Back to Work in the Missouri House

The House resumed work this week. With only six weeks remaining, the time for bills to pass out of their original chamber is fading. This week, I was pleased that one of my sponsored bills passed through the chamber.

House Bill 1923 passed on Thursday with only a single no vote. It is this year’s version of what I called the “Medicaid Modernization Act” last year. It updates state law to bring our Medicaid program into the 21st century by providing reimbursement for health care services that are delivered through modern technologies like video-conferencing or high-definition “store-and-forward” medical diagnosis.

The goal is to ensure that state taxpayers and Medicaid recipients benefit from the reduced costs and improved quality of care of modern technology. For example, one section of the bill creates a “home tele-monitoring” service within Medicaid that would give recipients at risk of hospitalization the option of receiving care and monitoring at home so we can prevent expensive hospitalizations.

Last year, the House passed the bill by an overwhelming margin, but it was one of dozens of bills that languished on the Senate calendar late in session due to a Democrat filibuster the last week of session. This year, passing the bill is critical. After last session, some major health care providers in the state noticed that, even though many doctors were using telehealth, there’s nothing in state law that explicitly authorizes use of modern technologies to deliver health care. While 41 other states have statutes or rules that define the terms under which a physician can provide their services via video-conference or store-and-forward technology, Missouri has no such law or administrative rule.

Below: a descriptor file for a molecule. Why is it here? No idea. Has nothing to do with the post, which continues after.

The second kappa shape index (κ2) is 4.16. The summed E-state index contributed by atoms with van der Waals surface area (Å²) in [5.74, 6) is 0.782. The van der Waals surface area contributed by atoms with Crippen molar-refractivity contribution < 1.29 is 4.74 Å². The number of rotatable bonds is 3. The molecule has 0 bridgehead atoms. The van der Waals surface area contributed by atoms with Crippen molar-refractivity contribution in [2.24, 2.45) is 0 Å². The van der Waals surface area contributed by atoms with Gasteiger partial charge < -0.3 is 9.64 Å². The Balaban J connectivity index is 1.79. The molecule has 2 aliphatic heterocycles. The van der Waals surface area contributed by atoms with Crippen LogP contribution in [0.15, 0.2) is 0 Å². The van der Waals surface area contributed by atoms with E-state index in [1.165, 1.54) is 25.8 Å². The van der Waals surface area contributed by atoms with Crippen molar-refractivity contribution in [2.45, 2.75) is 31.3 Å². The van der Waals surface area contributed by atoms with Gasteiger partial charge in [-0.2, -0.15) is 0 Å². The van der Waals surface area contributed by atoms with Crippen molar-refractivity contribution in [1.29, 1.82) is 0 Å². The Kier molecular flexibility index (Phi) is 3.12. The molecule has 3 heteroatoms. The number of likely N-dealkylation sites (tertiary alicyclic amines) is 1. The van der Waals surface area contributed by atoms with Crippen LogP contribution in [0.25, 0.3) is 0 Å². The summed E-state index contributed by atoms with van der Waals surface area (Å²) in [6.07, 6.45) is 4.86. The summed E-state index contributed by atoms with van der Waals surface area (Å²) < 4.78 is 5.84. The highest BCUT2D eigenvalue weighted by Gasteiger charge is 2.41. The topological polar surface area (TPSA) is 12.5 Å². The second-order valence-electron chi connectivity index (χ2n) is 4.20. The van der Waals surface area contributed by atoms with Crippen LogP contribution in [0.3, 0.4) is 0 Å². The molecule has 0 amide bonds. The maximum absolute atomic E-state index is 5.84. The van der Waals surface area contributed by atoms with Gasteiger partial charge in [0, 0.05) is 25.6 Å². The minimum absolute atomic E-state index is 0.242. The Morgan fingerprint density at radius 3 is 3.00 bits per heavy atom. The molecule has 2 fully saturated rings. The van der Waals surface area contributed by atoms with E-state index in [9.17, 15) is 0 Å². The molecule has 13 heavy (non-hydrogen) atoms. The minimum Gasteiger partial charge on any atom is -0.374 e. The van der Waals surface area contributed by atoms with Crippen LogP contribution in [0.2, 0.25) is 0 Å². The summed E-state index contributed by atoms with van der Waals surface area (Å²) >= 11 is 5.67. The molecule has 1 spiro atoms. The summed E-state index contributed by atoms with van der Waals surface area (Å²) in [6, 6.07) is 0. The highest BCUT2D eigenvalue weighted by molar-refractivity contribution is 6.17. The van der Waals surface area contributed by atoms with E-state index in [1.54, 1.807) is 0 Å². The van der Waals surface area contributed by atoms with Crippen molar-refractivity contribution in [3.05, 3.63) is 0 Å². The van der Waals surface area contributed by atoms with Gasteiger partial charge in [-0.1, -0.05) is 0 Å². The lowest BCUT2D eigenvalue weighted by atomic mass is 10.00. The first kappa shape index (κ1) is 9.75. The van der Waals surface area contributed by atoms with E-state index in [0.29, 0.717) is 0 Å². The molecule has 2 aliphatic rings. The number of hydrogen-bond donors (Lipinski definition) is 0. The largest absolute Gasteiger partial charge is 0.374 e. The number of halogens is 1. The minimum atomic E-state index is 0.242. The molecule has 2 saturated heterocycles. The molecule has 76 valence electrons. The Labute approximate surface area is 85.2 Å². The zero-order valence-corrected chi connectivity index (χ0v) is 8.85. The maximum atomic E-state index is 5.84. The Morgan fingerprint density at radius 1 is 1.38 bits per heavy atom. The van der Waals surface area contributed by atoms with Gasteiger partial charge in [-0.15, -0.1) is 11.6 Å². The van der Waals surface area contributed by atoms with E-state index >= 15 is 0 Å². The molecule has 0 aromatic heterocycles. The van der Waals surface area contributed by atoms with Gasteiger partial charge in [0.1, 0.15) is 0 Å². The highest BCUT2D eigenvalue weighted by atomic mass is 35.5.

In debate this week, one representative said he believed HB 1923 was the most important bill we’ve taken up this year. I appreciate the superlative, and, as far as positive impact on the most people, he may be right. By making telehealth services available in Medicaid and ensuring its continued use in private health care, we are increasing access to care for all Missourians simply by allowing health care professionals to take advantage of new technologies. Under HB 1923, a person in an area without medical specialist will have a better opportunity to access specialty care. They will not necessarily have to drive to St. Louis, Kansas City, or even a regional hospital, but instead can have some specialty services delivered in their local family physician’s office.

On Thursday, the House also passed legislation to help homeowners in Holts Summit. Sponsored by Rep. Travis Fitzwater (R-Holts Summit), House Bill 1684 allows residents of Lake Mykee and Holts Summit to consolidate if they so choose. Residents of Lake Mykee have been told they have to build a new sewer system that would cost tens of thousands of dollars for every homeowner. A better option would be to consolidate with Holts Summit, which has enough capacity in its sewer system to assume these new residents. Consolidating would reduce costs for residents of both Lake Mykee and Holts Summit. This bill is a great example of a common-sense, good government measure where Rep. Fitzwater is working for all of his constituents.

Ethics Update